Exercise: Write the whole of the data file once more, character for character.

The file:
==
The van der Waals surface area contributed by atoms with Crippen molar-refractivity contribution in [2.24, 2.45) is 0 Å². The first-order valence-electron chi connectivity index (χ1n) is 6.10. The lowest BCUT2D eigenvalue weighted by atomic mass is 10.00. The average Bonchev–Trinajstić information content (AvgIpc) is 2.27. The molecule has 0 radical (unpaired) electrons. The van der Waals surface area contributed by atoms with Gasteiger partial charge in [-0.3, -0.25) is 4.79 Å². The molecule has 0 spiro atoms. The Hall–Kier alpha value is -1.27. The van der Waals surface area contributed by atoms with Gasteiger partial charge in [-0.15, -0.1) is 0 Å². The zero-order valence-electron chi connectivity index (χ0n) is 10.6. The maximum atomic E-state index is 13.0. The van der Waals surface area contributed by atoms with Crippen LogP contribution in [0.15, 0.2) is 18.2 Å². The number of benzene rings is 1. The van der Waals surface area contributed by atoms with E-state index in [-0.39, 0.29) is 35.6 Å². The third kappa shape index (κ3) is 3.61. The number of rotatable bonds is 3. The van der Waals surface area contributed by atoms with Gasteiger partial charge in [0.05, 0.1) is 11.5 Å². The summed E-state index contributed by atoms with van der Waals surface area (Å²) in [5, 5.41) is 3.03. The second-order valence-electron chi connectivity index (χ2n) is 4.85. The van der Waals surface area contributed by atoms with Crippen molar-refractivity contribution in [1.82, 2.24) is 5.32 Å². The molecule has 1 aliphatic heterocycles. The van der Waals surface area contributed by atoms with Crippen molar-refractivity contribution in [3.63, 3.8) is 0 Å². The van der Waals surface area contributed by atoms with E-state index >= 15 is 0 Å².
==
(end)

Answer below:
The van der Waals surface area contributed by atoms with Crippen molar-refractivity contribution in [2.24, 2.45) is 0 Å². The first-order valence-electron chi connectivity index (χ1n) is 6.10. The lowest BCUT2D eigenvalue weighted by atomic mass is 10.00. The average Bonchev–Trinajstić information content (AvgIpc) is 2.27. The molecule has 0 radical (unpaired) electrons. The van der Waals surface area contributed by atoms with Gasteiger partial charge in [-0.3, -0.25) is 4.79 Å². The molecule has 0 spiro atoms. The Hall–Kier alpha value is -1.27. The van der Waals surface area contributed by atoms with Gasteiger partial charge in [-0.15, -0.1) is 0 Å². The zero-order valence-electron chi connectivity index (χ0n) is 10.6. The maximum atomic E-state index is 13.0. The van der Waals surface area contributed by atoms with Crippen LogP contribution in [0.15, 0.2) is 18.2 Å². The number of benzene rings is 1. The van der Waals surface area contributed by atoms with E-state index in [-0.39, 0.29) is 35.6 Å². The third kappa shape index (κ3) is 3.61. The number of rotatable bonds is 3. The van der Waals surface area contributed by atoms with Gasteiger partial charge in [0.05, 0.1) is 11.5 Å². The summed E-state index contributed by atoms with van der Waals surface area (Å²) in [5, 5.41) is 3.03. The second-order valence-electron chi connectivity index (χ2n) is 4.85. The van der Waals surface area contributed by atoms with Crippen molar-refractivity contribution in [1.82, 2.24) is 5.32 Å². The molecule has 1 aliphatic heterocycles. The van der Waals surface area contributed by atoms with Crippen molar-refractivity contribution in [3.63, 3.8) is 0 Å². The van der Waals surface area contributed by atoms with E-state index >= 15 is 0 Å².